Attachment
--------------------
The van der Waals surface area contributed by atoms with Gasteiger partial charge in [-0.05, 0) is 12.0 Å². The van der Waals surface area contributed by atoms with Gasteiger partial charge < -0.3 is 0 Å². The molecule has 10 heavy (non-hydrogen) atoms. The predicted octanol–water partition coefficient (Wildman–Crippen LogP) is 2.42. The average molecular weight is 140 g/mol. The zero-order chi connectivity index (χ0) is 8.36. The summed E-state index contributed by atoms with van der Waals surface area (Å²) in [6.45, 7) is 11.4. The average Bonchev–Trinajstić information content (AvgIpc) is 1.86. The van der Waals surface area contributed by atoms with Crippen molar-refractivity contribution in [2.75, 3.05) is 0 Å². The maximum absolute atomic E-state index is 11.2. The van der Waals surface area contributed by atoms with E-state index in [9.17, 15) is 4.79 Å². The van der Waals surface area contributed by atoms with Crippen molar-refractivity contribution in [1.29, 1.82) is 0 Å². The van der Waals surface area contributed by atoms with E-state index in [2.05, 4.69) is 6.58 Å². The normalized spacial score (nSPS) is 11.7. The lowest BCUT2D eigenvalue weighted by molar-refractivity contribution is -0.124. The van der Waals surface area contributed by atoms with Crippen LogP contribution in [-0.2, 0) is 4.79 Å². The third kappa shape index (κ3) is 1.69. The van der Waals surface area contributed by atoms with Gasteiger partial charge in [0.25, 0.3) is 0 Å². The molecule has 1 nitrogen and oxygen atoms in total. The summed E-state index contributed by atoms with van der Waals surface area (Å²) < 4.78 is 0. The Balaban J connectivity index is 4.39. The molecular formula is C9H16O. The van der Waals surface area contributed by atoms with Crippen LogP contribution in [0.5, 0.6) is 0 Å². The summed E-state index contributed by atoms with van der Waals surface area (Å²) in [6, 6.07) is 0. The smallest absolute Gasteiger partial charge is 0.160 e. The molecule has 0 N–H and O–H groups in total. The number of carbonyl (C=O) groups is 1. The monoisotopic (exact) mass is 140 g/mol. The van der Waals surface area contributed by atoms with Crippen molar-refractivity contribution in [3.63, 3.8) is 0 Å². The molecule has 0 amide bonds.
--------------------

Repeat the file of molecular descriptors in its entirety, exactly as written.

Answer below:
The van der Waals surface area contributed by atoms with Gasteiger partial charge in [-0.05, 0) is 12.0 Å². The van der Waals surface area contributed by atoms with Gasteiger partial charge < -0.3 is 0 Å². The molecule has 10 heavy (non-hydrogen) atoms. The predicted octanol–water partition coefficient (Wildman–Crippen LogP) is 2.42. The average molecular weight is 140 g/mol. The zero-order chi connectivity index (χ0) is 8.36. The summed E-state index contributed by atoms with van der Waals surface area (Å²) in [6.45, 7) is 11.4. The average Bonchev–Trinajstić information content (AvgIpc) is 1.86. The van der Waals surface area contributed by atoms with Crippen molar-refractivity contribution in [2.75, 3.05) is 0 Å². The maximum absolute atomic E-state index is 11.2. The van der Waals surface area contributed by atoms with E-state index in [9.17, 15) is 4.79 Å². The van der Waals surface area contributed by atoms with Crippen molar-refractivity contribution in [1.29, 1.82) is 0 Å². The van der Waals surface area contributed by atoms with E-state index in [2.05, 4.69) is 6.58 Å². The normalized spacial score (nSPS) is 11.7. The lowest BCUT2D eigenvalue weighted by molar-refractivity contribution is -0.124. The van der Waals surface area contributed by atoms with Crippen LogP contribution in [-0.2, 0) is 4.79 Å². The third kappa shape index (κ3) is 1.69. The van der Waals surface area contributed by atoms with Gasteiger partial charge in [0.25, 0.3) is 0 Å². The molecule has 1 nitrogen and oxygen atoms in total. The summed E-state index contributed by atoms with van der Waals surface area (Å²) < 4.78 is 0. The Balaban J connectivity index is 4.39. The molecular formula is C9H16O. The van der Waals surface area contributed by atoms with Crippen LogP contribution in [0.5, 0.6) is 0 Å². The summed E-state index contributed by atoms with van der Waals surface area (Å²) in [6, 6.07) is 0. The smallest absolute Gasteiger partial charge is 0.160 e. The molecule has 0 N–H and O–H groups in total. The number of carbonyl (C=O) groups is 1. The monoisotopic (exact) mass is 140 g/mol. The van der Waals surface area contributed by atoms with Crippen molar-refractivity contribution in [3.63, 3.8) is 0 Å². The molecule has 0 amide bonds.